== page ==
My biggest challenge is that my Internet Connection will never support this in a real emergency, if more than 1 or 2 sites had issues.... but that is a local Internet Connection problem and not the solution.
Posted: Mon Apr 30, 2012 10:43 am
I assume on the receiving side, all that needs to be done is connect a 3.5mm jack to the phone then to a crab box and then into the MIC system and you'll hear whatever is on the phone
As far as my experience goes, smart-phones are not designed for line level audio inputs. Any external audio in for a smart-phone requires either through a plug-in mic or blue-tooth device, neither of which provide the capability to simply plug in an external audio feed. The only option I can think of is to cut the wires from the microphone of the blue-tooth device or plug-in microphone, and match the impedance of the audio feed to match the mic's.
Like you said, receiving the audio from a smart-phone is simple. I prefer taking the smart-phone headphone output and to plug it directly into the building's line input jack. When I need to connect using a microphone jack, I use a direct box
($20) instead of the crab. The crab attenuates the signal so much that barely any audio can be heard.
Posted: Tue May 01, 2012 9:38 am
I think I found something that might work...
to come directly from a michttp://www.kvconnection.com/product-p/km-iphone-mic.htm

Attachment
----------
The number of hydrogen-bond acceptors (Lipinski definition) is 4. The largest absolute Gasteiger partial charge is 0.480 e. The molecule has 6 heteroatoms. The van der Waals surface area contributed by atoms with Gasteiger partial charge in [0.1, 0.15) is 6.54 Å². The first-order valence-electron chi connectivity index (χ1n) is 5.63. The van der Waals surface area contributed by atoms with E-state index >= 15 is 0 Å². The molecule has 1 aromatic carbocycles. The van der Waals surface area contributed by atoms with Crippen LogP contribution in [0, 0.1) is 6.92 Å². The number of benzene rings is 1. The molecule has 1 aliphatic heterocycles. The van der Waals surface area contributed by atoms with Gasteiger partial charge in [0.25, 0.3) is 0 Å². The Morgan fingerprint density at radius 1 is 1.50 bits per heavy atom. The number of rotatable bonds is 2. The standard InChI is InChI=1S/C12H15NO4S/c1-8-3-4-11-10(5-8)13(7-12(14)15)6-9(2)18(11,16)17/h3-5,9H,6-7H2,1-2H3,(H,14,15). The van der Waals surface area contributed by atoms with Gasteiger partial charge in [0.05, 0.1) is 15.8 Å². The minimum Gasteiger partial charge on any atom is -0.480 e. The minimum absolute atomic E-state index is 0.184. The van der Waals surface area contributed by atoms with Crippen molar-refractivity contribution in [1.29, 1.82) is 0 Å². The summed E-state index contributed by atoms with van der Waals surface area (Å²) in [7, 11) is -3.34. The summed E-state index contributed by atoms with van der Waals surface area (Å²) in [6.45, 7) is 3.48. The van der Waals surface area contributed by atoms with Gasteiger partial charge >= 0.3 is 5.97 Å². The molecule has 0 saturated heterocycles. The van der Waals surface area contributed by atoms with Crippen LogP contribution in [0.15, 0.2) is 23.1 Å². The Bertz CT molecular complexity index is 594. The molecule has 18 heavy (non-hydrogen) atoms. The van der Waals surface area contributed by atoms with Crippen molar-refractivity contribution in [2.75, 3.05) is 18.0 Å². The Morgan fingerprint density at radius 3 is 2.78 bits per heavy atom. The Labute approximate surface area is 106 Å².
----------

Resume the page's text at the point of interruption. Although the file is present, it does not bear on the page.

to come from line level output (the box in the library/materials center)http://www.kvconnection.com/product-p/km-iphone-mic-a22.htm
I'll give it a try and report back what happens.
Posted: Tue May 01, 2012 11:15 pm
Please check on one thing for me. I am assuming you will use the attenuating version to take the signal from line level down to the phone mic level. If so, I am wondering if the impedance is close enough for good fidelity. Even though the signal may be attenuated to the proper voltage, if the impedance is way off, you will probably notice the sound being very "tinny". A good test of this would be to play a song with full range (low bass, clear vocals, clean highs) through the phone and observe the sound fidelity at the other end. Also note how much volume you can get before distortion creeps in.
Please write back with your results.
I just found a version with XLR to phone-mic (link
Posted: Wed May 02, 2012 7:35 am
I buy a lot of my cables from monoprice.com. Their cables are very high quality, prices are cheap, and shipping is fast.
Posted: Fri Jun 01, 2012 11:32 am
I used the cable for a test, and it worked just fine. I could adjust levels on mixer I had. So I went from the building audio out (rca line level) to this cable referenced 3 posts above then directly into my iphone. I had to adjust the volume a little, and the receivers adjusted their volume, but then they plugged into a crab box and fed their respective PA systems... Worked pretty good!